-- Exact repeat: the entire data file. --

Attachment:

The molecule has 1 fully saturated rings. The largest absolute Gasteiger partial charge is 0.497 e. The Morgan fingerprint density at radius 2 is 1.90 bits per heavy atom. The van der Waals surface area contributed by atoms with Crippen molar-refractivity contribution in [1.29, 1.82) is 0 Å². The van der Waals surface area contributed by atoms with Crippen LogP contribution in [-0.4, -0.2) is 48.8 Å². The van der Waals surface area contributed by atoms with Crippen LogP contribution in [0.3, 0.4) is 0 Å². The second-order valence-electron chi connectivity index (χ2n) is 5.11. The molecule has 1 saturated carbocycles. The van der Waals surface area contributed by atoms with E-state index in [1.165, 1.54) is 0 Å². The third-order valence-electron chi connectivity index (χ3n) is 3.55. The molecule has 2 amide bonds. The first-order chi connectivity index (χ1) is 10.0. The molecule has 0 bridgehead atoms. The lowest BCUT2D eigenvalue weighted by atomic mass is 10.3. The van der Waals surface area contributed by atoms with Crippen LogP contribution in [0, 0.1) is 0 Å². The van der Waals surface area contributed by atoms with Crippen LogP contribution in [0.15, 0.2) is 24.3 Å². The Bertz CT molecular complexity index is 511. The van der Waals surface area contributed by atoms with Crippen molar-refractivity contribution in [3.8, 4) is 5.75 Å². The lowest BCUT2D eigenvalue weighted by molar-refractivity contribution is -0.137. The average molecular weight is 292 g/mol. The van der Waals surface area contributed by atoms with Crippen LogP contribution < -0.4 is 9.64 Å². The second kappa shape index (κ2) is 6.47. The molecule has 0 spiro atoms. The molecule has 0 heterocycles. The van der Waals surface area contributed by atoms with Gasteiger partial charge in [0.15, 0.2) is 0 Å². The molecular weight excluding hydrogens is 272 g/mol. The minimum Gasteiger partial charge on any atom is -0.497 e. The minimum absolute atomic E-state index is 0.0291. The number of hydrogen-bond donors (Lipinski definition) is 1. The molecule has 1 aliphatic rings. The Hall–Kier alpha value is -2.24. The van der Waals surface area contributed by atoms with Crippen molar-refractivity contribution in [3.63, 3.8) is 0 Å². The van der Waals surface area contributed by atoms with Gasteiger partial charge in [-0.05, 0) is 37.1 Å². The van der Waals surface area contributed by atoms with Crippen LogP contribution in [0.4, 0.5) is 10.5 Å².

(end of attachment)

The molecule has 1 fully saturated rings. The largest absolute Gasteiger partial charge is 0.497 e. The Morgan fingerprint density at radius 2 is 1.90 bits per heavy atom. The van der Waals surface area contributed by atoms with Crippen molar-refractivity contribution in [1.29, 1.82) is 0 Å². The van der Waals surface area contributed by atoms with Crippen LogP contribution in [-0.4, -0.2) is 48.8 Å². The van der Waals surface area contributed by atoms with Crippen LogP contribution in [0.3, 0.4) is 0 Å². The second-order valence-electron chi connectivity index (χ2n) is 5.11. The molecule has 1 saturated carbocycles. The van der Waals surface area contributed by atoms with E-state index in [1.165, 1.54) is 0 Å². The third-order valence-electron chi connectivity index (χ3n) is 3.55. The molecule has 2 amide bonds. The first-order chi connectivity index (χ1) is 10.0. The molecule has 0 bridgehead atoms. The lowest BCUT2D eigenvalue weighted by atomic mass is 10.3. The van der Waals surface area contributed by atoms with Crippen LogP contribution in [0, 0.1) is 0 Å². The van der Waals surface area contributed by atoms with Crippen LogP contribution in [0.15, 0.2) is 24.3 Å². The Bertz CT molecular complexity index is 511. The van der Waals surface area contributed by atoms with Crippen molar-refractivity contribution in [3.8, 4) is 5.75 Å². The lowest BCUT2D eigenvalue weighted by molar-refractivity contribution is -0.137. The average molecular weight is 292 g/mol. The van der Waals surface area contributed by atoms with Crippen LogP contribution < -0.4 is 9.64 Å². The second kappa shape index (κ2) is 6.47. The molecule has 0 spiro atoms. The molecule has 0 heterocycles. The van der Waals surface area contributed by atoms with Gasteiger partial charge in [0.15, 0.2) is 0 Å². The molecular weight excluding hydrogens is 272 g/mol. The minimum Gasteiger partial charge on any atom is -0.497 e. The minimum absolute atomic E-state index is 0.0291. The number of hydrogen-bond donors (Lipinski definition) is 1. The molecule has 1 aliphatic rings. The Hall–Kier alpha value is -2.24. The van der Waals surface area contributed by atoms with Crippen molar-refractivity contribution in [3.63, 3.8) is 0 Å². The van der Waals surface area contributed by atoms with Gasteiger partial charge in [-0.05, 0) is 37.1 Å². The van der Waals surface area contributed by atoms with Crippen LogP contribution in [0.4, 0.5) is 10.5 Å².